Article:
Lastly, there’s also a national law prohibiting people from exporting wombats outside the country of Australia. So even outside of Australia, you’re still not allowed to keep a wombat as a pet. All these restrictions are because these animals are near-extinct, and they’re found nowhere else in the world except in Australia.
5. Are Wombats Trainable?
No. Wombats are untrainable. The most you can do is cater for one, feed it, and give it the necessary exercise it needs. But when it comes to training it, as you would do a dog or a parrot, wombats are just untrainable. Initially, you may make headway when the animal is still young, but when it grows, it’ll do away with every single piece of training you did. It’s just their nature.
6. How Large Do Wombats Grow?
Wombats are very small and cute when young, which misleads most people to think they stay like that forever. At birth, baby wombats (joeys) measure about 2cm and weigh about 2 grams. However, adult wombats can measure about the same size and weight as medium-sized dogs. They can grow up to 30 inches or 3 feet in length and weigh between 25 and 40kg (55 – 88 pounds). It’s like having a rabbit the size of a dog; only they’re much stronger and more destructive. If you’re not willing to care for such a pet, you’d better stay off of wombats, or perhaps keep a baby wombat and release it when it matures.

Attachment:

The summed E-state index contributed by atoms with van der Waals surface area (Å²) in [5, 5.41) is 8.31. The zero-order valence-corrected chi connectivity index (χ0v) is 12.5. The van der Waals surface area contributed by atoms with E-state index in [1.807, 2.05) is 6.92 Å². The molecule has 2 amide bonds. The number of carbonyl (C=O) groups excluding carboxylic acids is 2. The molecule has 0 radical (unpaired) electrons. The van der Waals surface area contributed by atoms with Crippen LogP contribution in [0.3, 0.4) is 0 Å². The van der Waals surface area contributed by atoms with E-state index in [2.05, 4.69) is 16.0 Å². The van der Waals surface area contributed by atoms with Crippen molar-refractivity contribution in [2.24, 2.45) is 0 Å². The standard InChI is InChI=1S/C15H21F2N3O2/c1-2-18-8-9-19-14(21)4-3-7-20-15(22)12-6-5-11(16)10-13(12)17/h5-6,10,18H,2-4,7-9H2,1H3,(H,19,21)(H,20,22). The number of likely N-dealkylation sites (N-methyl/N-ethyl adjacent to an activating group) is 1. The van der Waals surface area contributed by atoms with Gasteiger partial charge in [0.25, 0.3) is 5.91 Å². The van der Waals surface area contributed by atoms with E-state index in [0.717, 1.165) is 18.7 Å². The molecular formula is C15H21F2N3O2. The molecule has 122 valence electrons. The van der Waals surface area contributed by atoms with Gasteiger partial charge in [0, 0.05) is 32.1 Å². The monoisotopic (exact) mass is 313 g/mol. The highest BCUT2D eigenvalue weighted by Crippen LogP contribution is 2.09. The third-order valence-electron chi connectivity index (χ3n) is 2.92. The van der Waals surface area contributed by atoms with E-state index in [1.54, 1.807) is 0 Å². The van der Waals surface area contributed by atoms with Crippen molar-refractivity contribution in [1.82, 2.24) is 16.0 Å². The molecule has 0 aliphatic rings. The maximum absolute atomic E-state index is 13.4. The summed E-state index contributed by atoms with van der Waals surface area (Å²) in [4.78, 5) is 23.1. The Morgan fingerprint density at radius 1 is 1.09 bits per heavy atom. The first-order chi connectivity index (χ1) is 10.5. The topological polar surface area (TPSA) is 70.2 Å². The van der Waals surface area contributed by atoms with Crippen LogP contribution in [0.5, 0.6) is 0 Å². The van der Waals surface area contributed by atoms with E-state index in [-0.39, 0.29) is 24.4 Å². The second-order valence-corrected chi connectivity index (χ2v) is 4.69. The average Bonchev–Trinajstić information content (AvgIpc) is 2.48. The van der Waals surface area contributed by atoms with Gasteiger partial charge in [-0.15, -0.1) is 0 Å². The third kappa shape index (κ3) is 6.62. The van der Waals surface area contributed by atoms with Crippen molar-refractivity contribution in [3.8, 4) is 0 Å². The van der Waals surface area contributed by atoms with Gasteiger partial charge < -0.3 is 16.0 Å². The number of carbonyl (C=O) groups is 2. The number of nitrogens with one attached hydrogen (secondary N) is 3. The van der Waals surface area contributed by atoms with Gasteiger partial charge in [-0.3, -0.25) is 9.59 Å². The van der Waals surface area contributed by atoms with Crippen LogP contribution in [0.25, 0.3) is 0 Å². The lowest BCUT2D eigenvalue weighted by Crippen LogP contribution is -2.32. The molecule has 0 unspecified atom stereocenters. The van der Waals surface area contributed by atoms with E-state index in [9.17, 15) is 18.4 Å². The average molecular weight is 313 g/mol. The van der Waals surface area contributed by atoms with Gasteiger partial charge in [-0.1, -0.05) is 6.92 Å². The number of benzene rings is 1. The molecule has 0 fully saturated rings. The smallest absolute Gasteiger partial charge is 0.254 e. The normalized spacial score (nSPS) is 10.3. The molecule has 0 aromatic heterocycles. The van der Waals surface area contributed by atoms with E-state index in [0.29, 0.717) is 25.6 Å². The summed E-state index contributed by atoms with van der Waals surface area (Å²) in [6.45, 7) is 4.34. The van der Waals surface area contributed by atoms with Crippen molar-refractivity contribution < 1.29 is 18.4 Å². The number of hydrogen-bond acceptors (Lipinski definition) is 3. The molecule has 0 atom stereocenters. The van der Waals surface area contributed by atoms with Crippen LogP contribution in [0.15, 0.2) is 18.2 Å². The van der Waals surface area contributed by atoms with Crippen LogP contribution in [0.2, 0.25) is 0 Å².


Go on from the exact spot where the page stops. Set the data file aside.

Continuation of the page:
7. Where Can I Keep A Wombat In My Home (indoors or in the yard)?
Whether you decide to keep a wombat inside your house or outside in the yard, the results are the same: it would be a complete disaster. There’s a good reason why these animals are fondly called the “bulldozer of the bush.” Wombats can destroy anything in their path just to get what they want. From farmers’ fences to roots, trees, and even humans, wombats would bulldoze through it all. Their amazing strength lets them make holes through fences, furniture, and even walls.
It is said that only steel and concrete can truly stop a wombat. They are amazing diggers that use their powerful teeth and claws to make burrows faster than a human with a shovel, and they defend these burrows with utmost aggressiveness. Except you want your yard to become filled with burrows and your home walls, furniture, and every precious thing you have destroyed, it’s better to keep these animals in the wild where they belong.
Different Wombat Species And Their Current Status
|Southern Hairy-nosed wombat||Southern central Australia||Critically endangered|
|Common Wombat||Tasmania, South Wales, South Australia, Victoria||Near-threatened|
|Northern hairy-nosed wombat||Epping Forest National Park||Near-threatened|
The Only Way To Keep A Wombat
The only way to keep a wombat is for you to become part of the wildlife conservation team. Only licensed carers can keep wombats (especially orphaned ones) until they are good enough to be returned to the wild. As a carer, you can raise a wombat and cater for it as though it were your pet.
Organizations like the Wombatawareness.org can help with licensing and adoption of wombats.